Bards, ballads and bulldust

Maniototo Bards, Ballards and Bulldust organiser Roger Lusby (left) and visitor Mike Garland...
Maniototo Bards, Ballards and Bulldust organiser Roger Lusby (left) and visitor Mike Garland share a joke at the Ancient Briton Hotel in Naseby at the weekend, while proprietor Adrian Hood looks on. Photo: Tom Kitchin
The air is cold and thick, not a soul on the streets.

Then the pub doors open, the lights are bright, the heaters are up and the atmosphere invites you in.

The Maniototo Bards, Ballads and Bulldust festival, a mix of folk music, poetry, stories and folklore, was held at the  weekend.

Late on Friday evening,  at the festival’s opening event, about 100 people  crowded into the Ancient Briton Hotel in Naseby, sipping their drinks, having a laugh and listening to tales of New Zealand folklore from a variety of performers.

This year’s festival included a tribute to the late Phil Garland, often called the "grandfather of New Zealand folk", who was one of the festival’s instigators.

His brother, Mike Garland, was at the festival in Naseby to celebrate his brother’s life and tell stories of the folk music legend.

Mr Garland said the festival was a dream of the late William Brock.

In 2006, Phil Garland and Roch Sullivan started the festival. The event had been held most years since then.

Mr Garland, from Dunedin, played with his brother in four bands over the years.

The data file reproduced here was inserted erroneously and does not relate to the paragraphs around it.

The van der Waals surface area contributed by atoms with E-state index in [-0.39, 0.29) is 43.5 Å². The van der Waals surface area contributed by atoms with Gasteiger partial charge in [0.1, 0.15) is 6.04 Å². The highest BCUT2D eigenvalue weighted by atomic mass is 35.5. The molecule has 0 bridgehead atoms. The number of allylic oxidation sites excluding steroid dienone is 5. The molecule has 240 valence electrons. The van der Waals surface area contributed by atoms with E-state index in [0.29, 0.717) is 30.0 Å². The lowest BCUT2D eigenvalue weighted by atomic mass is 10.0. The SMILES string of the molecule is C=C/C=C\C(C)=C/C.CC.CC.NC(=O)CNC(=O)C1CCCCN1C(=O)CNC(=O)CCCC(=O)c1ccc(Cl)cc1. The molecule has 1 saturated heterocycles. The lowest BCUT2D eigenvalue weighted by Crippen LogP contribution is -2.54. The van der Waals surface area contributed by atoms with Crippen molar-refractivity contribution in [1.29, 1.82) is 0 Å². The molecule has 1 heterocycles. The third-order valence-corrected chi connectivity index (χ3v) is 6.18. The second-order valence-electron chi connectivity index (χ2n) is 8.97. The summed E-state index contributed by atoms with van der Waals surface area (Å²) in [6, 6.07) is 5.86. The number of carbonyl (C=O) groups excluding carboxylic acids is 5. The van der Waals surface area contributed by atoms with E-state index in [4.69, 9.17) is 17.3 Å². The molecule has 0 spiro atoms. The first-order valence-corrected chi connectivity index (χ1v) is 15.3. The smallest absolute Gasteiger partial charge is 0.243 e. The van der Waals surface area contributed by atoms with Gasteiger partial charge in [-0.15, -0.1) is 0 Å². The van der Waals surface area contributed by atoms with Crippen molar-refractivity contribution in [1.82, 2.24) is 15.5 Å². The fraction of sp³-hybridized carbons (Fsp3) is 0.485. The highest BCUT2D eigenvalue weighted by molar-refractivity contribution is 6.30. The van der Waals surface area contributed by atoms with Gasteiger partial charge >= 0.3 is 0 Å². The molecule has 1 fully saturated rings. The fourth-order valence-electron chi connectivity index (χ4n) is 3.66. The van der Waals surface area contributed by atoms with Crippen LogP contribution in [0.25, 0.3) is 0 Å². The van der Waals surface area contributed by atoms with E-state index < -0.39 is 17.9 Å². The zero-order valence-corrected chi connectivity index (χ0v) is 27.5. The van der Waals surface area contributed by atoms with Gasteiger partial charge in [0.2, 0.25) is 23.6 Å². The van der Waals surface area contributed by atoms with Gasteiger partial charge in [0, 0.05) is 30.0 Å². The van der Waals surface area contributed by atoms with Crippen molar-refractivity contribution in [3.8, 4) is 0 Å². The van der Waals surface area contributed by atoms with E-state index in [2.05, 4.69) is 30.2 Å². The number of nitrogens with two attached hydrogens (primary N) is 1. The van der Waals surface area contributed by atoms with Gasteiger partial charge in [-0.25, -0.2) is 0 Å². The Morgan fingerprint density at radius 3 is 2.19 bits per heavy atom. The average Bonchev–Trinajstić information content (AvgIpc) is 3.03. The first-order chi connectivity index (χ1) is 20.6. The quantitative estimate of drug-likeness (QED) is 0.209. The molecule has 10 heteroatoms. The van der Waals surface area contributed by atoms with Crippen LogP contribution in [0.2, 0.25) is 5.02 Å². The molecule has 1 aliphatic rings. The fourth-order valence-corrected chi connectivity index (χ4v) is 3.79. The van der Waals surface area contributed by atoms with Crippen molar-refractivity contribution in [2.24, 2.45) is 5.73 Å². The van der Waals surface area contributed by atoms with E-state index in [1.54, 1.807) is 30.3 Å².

"There’s no other festival quite like this in the country," he said.

"The spoken word is a really important part of New Zealand history."

Over the years the festival drew more and more people from all over the country to the isolated  settlement.

"[Historically] in other countries you’d hear tunes in the pubs. In New Zealand the guys would be more likely to leap up on the bar and recite poetry."

This festival was the first without Phil, Mr Garland said, but his memory would live on.

"Phil would not necessarily be promoting himself, but would  tell New Zealanders to be proud of their own history and heritage — both colonial and Maori."

Festival organiser Roger Lusby, of Nelson but originally of Roxburgh, said the festival celebrated the significance of Maniototo’s history.

"The whole show is put together  for the locals to celebrate the special environment where they live . . . the environment itself, the buildings, the gold mining history and the farmers."

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